The academic journal Nature is introducing double-blind peer review. This means that when a paper is being checked for accuracy, the reviewers won’t know who wrote it.
Papers are the main way researchers tell everyone about their work, and peer review is the process by which the journal chooses if the paper should be published. The reviewers are chosen by the journal, and are usually other scientists who do similar work to the stuff in the paper.
The reviewers read the paper over, check that it’s not blatantly full of lies and will recommend to the editor to either publish it or reject it based on whether or not the work is good enough.
The identity of the reviewers is kept secret from the authors of the paper; however the reviewers know the names of the authors. There are concerns that some reviewers can be biased again women, ethnic minorities, and authors from un-prestigious institutions. By doing peer review “double blinded,” where both the reviewers and the authors are mutually anonymised, it is hoped that some of this discrimination may be removed.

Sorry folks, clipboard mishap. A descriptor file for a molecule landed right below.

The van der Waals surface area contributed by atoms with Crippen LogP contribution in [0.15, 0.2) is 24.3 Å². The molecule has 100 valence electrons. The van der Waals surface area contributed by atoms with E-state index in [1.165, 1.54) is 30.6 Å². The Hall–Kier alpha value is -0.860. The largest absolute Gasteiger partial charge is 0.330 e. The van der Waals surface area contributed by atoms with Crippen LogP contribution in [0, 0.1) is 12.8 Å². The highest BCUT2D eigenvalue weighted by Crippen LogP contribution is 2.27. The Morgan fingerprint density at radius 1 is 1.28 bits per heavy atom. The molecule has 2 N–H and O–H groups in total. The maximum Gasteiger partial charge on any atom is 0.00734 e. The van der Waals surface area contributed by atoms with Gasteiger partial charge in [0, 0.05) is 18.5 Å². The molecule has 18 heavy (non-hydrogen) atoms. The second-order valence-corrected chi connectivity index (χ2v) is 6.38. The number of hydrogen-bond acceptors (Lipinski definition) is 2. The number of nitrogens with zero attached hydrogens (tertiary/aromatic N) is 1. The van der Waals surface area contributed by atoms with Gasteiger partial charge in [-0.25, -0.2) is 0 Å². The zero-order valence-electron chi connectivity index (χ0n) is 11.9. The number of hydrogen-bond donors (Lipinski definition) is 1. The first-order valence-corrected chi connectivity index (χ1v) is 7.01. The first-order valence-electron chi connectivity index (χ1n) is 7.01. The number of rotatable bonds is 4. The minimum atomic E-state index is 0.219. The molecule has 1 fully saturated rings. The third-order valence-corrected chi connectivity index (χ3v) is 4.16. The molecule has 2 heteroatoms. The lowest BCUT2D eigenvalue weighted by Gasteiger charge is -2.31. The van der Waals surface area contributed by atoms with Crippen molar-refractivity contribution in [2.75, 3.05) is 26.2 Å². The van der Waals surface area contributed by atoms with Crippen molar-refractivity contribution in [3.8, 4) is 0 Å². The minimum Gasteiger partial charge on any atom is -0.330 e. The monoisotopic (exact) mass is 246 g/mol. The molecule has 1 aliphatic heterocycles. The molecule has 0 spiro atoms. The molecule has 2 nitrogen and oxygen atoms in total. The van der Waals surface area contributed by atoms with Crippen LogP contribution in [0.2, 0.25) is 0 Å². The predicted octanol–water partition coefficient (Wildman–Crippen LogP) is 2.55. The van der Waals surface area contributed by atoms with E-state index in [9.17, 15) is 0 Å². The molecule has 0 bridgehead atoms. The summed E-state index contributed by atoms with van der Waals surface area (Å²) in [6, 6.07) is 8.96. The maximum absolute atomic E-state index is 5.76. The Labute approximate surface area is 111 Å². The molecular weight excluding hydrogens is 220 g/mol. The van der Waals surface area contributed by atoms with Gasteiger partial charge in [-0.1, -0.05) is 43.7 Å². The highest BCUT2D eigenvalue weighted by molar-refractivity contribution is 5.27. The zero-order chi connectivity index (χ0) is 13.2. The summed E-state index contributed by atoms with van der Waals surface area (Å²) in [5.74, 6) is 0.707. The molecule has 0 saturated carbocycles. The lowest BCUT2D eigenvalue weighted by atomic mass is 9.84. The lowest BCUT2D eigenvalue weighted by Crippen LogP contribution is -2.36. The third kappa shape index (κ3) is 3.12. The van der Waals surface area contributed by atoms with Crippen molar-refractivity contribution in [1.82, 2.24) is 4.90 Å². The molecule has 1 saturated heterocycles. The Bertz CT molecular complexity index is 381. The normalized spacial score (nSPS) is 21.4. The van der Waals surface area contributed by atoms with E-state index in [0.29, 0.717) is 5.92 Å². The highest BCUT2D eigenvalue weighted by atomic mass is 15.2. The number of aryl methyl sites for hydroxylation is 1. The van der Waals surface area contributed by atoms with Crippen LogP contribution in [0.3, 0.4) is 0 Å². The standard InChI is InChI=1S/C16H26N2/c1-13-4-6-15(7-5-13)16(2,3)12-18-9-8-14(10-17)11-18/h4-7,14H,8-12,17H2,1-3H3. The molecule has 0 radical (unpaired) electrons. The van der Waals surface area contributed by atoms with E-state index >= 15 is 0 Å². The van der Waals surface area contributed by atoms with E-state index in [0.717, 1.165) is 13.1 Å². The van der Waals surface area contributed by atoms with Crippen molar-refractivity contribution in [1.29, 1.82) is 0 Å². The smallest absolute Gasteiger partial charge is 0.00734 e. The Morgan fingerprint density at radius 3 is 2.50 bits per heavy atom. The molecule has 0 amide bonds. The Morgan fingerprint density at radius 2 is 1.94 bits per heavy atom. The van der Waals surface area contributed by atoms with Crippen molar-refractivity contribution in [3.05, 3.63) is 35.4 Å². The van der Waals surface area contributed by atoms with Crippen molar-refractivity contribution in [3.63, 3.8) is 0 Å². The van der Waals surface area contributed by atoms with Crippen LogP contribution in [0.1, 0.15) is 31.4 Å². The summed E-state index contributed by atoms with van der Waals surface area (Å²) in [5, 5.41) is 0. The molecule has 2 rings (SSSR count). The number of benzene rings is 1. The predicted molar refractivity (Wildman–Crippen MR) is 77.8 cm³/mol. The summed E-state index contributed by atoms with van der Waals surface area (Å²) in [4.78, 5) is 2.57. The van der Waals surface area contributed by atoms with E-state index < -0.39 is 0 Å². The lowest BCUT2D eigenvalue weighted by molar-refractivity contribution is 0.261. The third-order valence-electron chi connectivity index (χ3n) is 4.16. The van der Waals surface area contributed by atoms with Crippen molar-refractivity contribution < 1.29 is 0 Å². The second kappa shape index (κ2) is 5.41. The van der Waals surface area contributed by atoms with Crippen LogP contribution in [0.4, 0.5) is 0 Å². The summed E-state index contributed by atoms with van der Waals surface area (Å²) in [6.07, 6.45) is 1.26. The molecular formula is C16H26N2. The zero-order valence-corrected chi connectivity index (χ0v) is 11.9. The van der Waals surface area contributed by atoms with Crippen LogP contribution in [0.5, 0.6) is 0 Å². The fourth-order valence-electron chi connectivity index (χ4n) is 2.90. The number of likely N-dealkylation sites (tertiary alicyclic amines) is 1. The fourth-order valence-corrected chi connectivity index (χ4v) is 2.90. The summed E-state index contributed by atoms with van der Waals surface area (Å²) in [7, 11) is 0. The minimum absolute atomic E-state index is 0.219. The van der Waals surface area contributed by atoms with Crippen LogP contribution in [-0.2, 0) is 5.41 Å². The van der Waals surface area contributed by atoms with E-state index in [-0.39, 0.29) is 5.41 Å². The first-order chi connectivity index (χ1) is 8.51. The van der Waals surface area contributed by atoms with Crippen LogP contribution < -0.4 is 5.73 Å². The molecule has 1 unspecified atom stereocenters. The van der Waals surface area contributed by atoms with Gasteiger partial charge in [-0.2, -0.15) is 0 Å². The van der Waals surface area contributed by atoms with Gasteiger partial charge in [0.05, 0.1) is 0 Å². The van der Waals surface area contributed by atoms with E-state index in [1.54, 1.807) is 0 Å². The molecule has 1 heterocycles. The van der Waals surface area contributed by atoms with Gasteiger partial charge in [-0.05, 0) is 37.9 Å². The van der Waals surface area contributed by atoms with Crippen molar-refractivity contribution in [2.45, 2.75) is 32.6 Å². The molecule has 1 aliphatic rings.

Nature is one of the most important journals in scientific publishing. If you can get your work published in it, it’s a sign your research is important and your science is good. After a successful trial on some of their smaller journals, Nature are now also offering authors the chance to submit papers for double blind reviews.
As with anything that ever happens in academic publishing: everyone is angry and upset about everything. Some commenters think that Nature have got it wrong, and NOTHING should be anonymous, whilst others think that EVERYTHING should be anonymous, and by only making double blind opt-in, Nature might as well not bother.
Double blind reviewing is already common in humanities journals, and whatever Nature do, other science journals are likely to watch closely. It will be interesting to see if this will result in more diversity in high-level science publishing.